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Posted at 05:30 AM ET, 10/08/2012

Ask the real estate expert | What to do about mold?

We’re always getting questions here at The Washington Post Real Estate section about the Washington area housing market, and sometimes, we don’t have the answers. Fortunately for us, we know who to call.

Since many of you have the same questions, we thought it might be useful to pose a question from a reader to an expert and print the response here. If you have a question you’d like answered, please e-mail us at realestate@washpost.com.

This week, we have a reader who has a problem with mold in his condominium.

There is severe mold in my condominium. In a period of three days it destroyed my kitchen and bathroom. The mold is white, red, blue and black.

The property manager brought a “mold inspector” to evaluate the situation.  He took no samples for evaluation. He said it was just rust.

The severity of the mold began when the unit above me had the bath and kitchen remodeled.

They have demolished two buildings here. I talked to the property manager. He told me it was due to water damage because the roof was built incorrectly. And he is correct. Water gets inside the walls. That is where the mold grows.

I understand HVAC. I’m an engineer. There is no separation on the ventilation between units.  So the mold spreads like wildfire.

I’ve called the city, county, state and the EPA.  Nobody would do an inspection. Fairfax County said they did mold inspection but they stopped three years ago.

I love blue cheese. It’s full of mold. I don’t like it when mold destroys my home because of a bad roof.

— A.G.

 We asked our columnist Harvey Jacobs, a real estate lawyer in the Rockville office of Joseph, Greenwald and Laake who has written about mold in the past, to suggest some options for our homeowner:

The “mold” inspection” you described as having been conducted by your property manager does not appear to have been anything of the sort. Mold inspections always require the sampling of mold spores as well as air quality testing. The samples need to be sent out to a lab for analysis and take a week or two to be conclusive.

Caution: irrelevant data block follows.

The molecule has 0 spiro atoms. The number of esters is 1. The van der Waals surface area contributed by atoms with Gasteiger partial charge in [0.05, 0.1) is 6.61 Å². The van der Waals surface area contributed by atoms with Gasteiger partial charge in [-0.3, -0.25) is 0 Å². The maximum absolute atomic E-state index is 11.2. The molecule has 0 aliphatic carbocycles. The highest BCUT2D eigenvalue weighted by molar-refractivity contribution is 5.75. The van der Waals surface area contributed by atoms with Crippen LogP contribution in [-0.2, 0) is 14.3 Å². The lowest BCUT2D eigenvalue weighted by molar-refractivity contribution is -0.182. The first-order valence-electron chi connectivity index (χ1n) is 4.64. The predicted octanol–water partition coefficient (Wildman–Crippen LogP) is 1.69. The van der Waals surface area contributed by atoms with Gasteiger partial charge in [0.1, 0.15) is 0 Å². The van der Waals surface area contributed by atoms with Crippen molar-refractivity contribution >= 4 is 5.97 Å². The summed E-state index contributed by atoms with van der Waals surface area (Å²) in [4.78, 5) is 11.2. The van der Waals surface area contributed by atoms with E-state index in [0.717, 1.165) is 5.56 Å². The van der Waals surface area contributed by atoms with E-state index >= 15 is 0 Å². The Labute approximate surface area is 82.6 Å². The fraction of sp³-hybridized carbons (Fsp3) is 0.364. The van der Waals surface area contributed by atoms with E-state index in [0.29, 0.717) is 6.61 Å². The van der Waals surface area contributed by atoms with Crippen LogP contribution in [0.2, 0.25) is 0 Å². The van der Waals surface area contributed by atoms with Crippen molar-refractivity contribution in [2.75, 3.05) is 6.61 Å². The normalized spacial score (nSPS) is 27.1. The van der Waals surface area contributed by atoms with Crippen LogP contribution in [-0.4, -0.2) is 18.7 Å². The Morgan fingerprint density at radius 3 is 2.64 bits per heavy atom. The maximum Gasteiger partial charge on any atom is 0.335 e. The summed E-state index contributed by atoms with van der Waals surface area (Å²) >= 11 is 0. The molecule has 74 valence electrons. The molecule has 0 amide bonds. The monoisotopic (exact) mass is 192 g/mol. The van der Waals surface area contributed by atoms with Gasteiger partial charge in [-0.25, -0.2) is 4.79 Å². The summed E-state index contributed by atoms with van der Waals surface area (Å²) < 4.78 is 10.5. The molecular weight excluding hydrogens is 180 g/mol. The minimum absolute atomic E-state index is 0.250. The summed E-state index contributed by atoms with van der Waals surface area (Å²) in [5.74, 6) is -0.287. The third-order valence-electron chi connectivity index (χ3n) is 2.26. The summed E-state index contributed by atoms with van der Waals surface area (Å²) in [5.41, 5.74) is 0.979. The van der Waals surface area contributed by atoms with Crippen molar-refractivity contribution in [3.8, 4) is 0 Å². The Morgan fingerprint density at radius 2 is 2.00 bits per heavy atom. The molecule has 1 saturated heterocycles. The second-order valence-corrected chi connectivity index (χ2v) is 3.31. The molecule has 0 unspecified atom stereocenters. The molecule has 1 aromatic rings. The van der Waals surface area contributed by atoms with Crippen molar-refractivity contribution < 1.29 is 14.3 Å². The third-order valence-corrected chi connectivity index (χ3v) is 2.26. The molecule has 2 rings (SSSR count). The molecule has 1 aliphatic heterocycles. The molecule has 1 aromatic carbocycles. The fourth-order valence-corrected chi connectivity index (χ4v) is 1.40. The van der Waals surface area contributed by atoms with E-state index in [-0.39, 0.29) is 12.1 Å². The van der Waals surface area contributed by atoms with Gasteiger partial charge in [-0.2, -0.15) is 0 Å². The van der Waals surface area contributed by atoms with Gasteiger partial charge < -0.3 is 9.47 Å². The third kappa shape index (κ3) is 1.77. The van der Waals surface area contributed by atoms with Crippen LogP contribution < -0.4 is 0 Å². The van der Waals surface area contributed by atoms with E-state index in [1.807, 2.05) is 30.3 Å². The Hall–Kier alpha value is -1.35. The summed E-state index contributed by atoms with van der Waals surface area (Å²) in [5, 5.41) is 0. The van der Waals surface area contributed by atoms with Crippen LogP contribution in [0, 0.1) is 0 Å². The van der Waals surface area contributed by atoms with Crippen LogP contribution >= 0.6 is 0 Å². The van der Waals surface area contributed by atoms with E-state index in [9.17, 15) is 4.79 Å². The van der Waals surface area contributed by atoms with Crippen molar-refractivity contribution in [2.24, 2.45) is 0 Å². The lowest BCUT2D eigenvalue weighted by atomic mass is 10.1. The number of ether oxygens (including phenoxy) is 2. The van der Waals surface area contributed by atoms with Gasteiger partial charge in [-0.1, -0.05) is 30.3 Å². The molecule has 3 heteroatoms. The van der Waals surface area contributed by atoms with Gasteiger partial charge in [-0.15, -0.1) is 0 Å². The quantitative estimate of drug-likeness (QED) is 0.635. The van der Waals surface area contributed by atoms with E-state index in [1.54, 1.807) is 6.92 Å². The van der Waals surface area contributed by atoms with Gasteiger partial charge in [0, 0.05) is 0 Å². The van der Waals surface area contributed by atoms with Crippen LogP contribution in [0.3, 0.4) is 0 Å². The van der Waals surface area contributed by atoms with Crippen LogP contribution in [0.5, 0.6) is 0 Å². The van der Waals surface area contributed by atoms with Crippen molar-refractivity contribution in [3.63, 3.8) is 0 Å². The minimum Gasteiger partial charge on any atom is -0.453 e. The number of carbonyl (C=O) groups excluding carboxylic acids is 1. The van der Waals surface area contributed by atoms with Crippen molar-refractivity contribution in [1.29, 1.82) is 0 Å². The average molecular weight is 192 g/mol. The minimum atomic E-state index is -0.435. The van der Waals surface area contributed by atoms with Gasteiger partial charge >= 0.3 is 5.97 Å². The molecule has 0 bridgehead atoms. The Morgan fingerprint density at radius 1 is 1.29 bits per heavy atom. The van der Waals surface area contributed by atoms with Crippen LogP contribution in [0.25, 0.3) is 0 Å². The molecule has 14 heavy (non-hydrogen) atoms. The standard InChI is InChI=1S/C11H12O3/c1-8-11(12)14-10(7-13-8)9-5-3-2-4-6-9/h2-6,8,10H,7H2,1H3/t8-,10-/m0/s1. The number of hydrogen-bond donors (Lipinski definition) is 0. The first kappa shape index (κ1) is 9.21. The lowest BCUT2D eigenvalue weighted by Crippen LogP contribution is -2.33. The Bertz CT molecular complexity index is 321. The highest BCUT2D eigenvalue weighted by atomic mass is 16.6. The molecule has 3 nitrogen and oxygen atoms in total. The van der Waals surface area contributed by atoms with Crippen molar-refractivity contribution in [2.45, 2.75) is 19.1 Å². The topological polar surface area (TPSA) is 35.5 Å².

In Virginia, the Department of Professional and Occupational Regulation recently de-regulated home improvement contractors who conduct mold inspections and remediation and thus will be of no help whatsoever.  Their Web site, www.dopr.virginia.com, merely provides links to the federal EPA information guide on how renters can clean up residential mold problems. They suggest that if the moldy area is less than about 10 square feet, in most cases, the EPA advises you can handle the job yourself by following these guidelines.

There are about half a dozen industry groups that regulate, certify and accredit mold remediation businesses. One organization is the American Council for Accredited Certification, formerly known as the American Indoor Air Quality Association. It certifies mold remediation specialists and maintains a nationwide database of certificants. The Indoor Air Quality Association sets industry standards for mold and other environmental remediation. These organizations should be the starting point for anyone in need of a mold remediation contractor.

If your results turn out to be mold, send those results to property manager and all members of the condo board. Request that this issue be brought before the board at its next regular meeting or even call a special emergency meeting for sole purpose of addressing the mold problem.

Document all communications to and from all parties. Insist that condo board contract with accredited mold remediation company to remedy the moisture and then mold issues. It is also prudent to have all ductwork professionally cleaned as well. It’s a good idea to notify all condo owners to attend this meeting whether they are directly impacted or not.

You also may want to insist that the condo board notify its insurance carrier to file a claim to pay for the damages and remediation. A public adjuster is likely a good idea as well if there is any “pushback” from the property manager or condo board. If reports do show mold at unhealthy levels and board refuses to act, you may need to sue the board, property manager and insurance carrier to get their attention.

By  |  05:30 AM ET, 10/08/2012

 
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